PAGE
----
Lukanyo Mnyanda Editor: Business Day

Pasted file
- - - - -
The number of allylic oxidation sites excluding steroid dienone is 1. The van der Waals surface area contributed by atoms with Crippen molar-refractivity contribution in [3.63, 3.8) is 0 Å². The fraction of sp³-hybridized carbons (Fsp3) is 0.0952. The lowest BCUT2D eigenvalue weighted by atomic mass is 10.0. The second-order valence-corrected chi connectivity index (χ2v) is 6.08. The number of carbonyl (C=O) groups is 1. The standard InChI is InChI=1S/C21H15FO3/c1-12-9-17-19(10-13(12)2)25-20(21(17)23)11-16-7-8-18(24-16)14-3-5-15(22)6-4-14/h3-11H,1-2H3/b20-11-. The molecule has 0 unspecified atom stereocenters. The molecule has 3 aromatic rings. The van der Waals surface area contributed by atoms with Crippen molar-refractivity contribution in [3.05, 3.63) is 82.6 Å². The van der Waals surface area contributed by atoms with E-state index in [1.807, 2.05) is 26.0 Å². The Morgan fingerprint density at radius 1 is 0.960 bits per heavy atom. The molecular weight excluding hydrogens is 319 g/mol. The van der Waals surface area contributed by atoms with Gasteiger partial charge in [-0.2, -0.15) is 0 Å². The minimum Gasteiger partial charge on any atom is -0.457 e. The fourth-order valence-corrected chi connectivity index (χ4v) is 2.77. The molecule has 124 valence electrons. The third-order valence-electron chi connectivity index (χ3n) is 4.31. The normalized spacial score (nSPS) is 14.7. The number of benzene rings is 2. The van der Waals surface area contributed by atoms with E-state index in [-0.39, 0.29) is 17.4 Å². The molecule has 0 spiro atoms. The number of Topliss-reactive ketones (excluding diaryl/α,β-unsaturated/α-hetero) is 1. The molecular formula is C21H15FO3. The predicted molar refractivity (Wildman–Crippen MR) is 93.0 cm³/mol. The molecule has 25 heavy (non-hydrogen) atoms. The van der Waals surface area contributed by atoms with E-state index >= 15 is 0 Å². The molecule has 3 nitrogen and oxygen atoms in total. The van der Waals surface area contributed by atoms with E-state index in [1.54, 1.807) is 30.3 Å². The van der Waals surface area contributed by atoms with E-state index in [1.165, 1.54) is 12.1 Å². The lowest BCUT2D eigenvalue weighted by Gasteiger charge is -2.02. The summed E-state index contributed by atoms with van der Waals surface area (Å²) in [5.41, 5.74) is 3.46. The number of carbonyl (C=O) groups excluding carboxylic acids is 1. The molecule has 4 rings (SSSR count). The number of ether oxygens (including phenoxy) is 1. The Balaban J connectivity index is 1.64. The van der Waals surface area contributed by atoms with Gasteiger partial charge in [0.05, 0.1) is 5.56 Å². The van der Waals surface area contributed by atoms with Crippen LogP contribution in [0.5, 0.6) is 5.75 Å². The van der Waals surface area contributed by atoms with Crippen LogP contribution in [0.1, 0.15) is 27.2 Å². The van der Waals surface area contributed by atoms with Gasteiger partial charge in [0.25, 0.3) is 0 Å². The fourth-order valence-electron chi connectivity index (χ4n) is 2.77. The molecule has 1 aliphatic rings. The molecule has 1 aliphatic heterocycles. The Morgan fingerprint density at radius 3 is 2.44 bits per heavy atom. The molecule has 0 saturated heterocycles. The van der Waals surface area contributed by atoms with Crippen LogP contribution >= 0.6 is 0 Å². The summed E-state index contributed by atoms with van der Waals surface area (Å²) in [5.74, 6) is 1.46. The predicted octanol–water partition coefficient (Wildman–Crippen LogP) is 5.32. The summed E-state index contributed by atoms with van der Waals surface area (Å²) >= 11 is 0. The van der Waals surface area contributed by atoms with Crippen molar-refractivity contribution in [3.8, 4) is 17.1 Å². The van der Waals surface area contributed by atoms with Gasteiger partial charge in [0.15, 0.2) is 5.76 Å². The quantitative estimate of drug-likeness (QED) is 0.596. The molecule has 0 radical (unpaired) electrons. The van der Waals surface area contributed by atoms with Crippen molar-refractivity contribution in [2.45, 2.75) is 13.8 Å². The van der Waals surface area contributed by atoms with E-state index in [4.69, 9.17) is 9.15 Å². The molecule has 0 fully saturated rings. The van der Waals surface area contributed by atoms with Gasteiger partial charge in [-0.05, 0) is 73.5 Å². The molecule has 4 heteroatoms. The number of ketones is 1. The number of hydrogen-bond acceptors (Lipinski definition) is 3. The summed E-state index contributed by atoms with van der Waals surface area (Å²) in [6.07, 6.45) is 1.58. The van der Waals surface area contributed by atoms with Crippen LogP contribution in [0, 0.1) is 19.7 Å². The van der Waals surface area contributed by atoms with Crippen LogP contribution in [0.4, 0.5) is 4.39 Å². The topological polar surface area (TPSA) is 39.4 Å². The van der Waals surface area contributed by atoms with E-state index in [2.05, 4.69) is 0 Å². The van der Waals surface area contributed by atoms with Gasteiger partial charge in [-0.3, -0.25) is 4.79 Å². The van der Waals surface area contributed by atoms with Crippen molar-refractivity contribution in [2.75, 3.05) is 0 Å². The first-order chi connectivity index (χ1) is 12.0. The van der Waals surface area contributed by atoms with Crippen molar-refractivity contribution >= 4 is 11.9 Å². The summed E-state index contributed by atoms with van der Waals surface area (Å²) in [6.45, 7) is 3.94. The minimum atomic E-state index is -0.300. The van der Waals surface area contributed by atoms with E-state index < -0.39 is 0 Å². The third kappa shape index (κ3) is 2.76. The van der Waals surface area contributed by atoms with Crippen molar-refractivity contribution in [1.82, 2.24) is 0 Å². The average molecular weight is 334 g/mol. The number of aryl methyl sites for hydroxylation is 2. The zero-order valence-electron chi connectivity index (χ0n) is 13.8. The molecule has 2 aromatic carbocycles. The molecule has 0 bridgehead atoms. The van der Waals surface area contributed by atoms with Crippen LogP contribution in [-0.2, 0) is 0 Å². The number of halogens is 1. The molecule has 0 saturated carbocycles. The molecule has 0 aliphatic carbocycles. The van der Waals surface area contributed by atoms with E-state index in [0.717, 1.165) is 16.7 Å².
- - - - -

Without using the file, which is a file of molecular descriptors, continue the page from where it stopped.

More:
Could this go down as the time when the EU's normally restrained bureaucrats lost their patience with Britain? Since the UK voted to leave the EU in the middle of 2016, the other 27 partners have gone through something akin to the different stages of grief. Though they were never as blasé about it as the former UK prime minister who called the referendum, David Cameron, the decision still came as shock, and since then they've been grappling with how to manage the economic consequences. Jean-Claude Juncker, the European Commission president that UK tabloids love to vilify, spent much of the past couple of years talking about his sadness about Brexit, emphasising what a monumental loss this would be for the remaining members. That stance never changed even in the face of provocation from Brexit supporters who have gone as far as comparing the EU, an institution credited with doing much to keep the peace in Europe since World War 2, to Nazis. No wonder there was more than a bit of a sh...

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